Surrenden Dering, Pluckley, Kent: unexecuted design for a greenhouse for Sir Edward Dering Bt, c1762-92 (3)
The Surrenden Dering estate was formed in the Norman period, and inherited by the Dering family in the mid-fifteenth century. The house was built by the first Baronet during the reign of Charles I. A service wing was added during the eighteenth century by an unknown architect, and further alterations and additions were made in c1850 to designs by William Burn (1789-1870). The estate was sold for the first time since its Norman formation in 1920, and became a school. A fire in 1952 destroyed the majority of the house, save the former service wing which had been added during the eighteenth century by the 5th Baronet in a sympathetic seventeenth-century-style.
Sir Edward Dering, 5th Baronet (1732-98), had succeeded his father in 1762. He served as MP (Tory) for New Romney in 1761-70, and 1774-87, having inherited estates in the area through his first wife Selina Furness, the daughter of Sir Robert Furness 2nd Baronet, of Waldershare, Kent, whom he married in 1755 (she died 1757). He married again in 1765, Deborah Winchester, the daughter of a surgeon.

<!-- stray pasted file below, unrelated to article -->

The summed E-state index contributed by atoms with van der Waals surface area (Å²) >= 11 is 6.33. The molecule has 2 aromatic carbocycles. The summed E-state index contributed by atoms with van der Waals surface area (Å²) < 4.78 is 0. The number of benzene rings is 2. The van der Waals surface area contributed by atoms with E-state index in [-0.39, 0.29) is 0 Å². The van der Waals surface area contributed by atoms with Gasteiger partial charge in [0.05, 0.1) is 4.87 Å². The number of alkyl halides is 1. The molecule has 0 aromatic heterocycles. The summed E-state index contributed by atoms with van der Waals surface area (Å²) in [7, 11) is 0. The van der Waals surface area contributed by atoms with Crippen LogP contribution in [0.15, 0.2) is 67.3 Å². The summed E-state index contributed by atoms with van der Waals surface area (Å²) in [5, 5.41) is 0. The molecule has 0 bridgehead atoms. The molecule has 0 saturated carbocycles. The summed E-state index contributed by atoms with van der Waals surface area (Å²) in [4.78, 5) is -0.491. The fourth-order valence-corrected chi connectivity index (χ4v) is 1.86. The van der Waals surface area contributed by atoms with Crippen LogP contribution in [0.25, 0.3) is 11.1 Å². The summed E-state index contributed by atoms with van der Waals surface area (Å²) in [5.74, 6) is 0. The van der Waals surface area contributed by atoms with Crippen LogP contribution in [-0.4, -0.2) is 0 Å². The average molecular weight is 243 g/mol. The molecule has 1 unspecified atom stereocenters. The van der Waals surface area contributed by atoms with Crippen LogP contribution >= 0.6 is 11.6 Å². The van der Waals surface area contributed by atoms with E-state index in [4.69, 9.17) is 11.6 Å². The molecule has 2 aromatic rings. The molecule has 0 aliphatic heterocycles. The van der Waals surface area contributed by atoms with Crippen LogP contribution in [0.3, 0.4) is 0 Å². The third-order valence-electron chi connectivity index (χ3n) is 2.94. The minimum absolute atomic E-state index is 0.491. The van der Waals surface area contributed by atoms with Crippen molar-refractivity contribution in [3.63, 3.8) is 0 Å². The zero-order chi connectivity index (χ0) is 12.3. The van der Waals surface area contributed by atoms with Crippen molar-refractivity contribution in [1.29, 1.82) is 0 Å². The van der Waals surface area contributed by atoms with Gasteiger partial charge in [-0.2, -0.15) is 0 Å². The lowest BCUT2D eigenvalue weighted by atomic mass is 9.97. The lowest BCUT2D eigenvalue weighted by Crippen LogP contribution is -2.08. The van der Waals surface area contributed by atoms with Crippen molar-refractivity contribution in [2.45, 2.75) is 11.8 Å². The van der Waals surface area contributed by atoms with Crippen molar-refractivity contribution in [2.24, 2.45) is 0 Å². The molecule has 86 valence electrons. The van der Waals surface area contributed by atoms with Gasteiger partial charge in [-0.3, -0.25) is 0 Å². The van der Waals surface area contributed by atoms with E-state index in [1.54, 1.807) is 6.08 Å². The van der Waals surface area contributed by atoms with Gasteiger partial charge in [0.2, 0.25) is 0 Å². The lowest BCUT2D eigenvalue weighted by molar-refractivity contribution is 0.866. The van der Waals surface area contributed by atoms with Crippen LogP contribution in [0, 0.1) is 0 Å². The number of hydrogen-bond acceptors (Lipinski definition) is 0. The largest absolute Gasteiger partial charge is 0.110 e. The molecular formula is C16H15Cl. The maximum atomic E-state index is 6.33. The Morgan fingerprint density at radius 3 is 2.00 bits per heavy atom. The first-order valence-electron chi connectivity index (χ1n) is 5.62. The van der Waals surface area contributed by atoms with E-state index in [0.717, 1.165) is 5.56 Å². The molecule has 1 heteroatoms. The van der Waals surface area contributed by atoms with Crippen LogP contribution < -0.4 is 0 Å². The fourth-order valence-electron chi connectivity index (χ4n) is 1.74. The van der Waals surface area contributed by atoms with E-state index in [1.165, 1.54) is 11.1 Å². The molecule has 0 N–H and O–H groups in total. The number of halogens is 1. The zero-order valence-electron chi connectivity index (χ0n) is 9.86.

At an unknown date Sir Edward commissioned Robert Adam to make a design for a greenhouse for the park at Surrenden Dering. This was presumably at around the same time that he added the service wing to the main house. Adam's greenhouse, however, was not executed.
Literature: A.T. Bolton, The architecture of Robert and James Adam, 1922, Volume II, Index pp. 30, 68; J. Ingamells, A dictionary of British and Irish travellers in Italy: 1701-1800, 1997, p. 293; D. King, The complete works of Robert & James Adam and unbuilt Adam, 2001, Volume II, pp. 183, 225; History of Parliament online: 'Dering, Edward (1732-98), of Surrenden Dering, Nr. Ashford, Kent'; British listed buildings online: 'Surrenden House, Pluckley'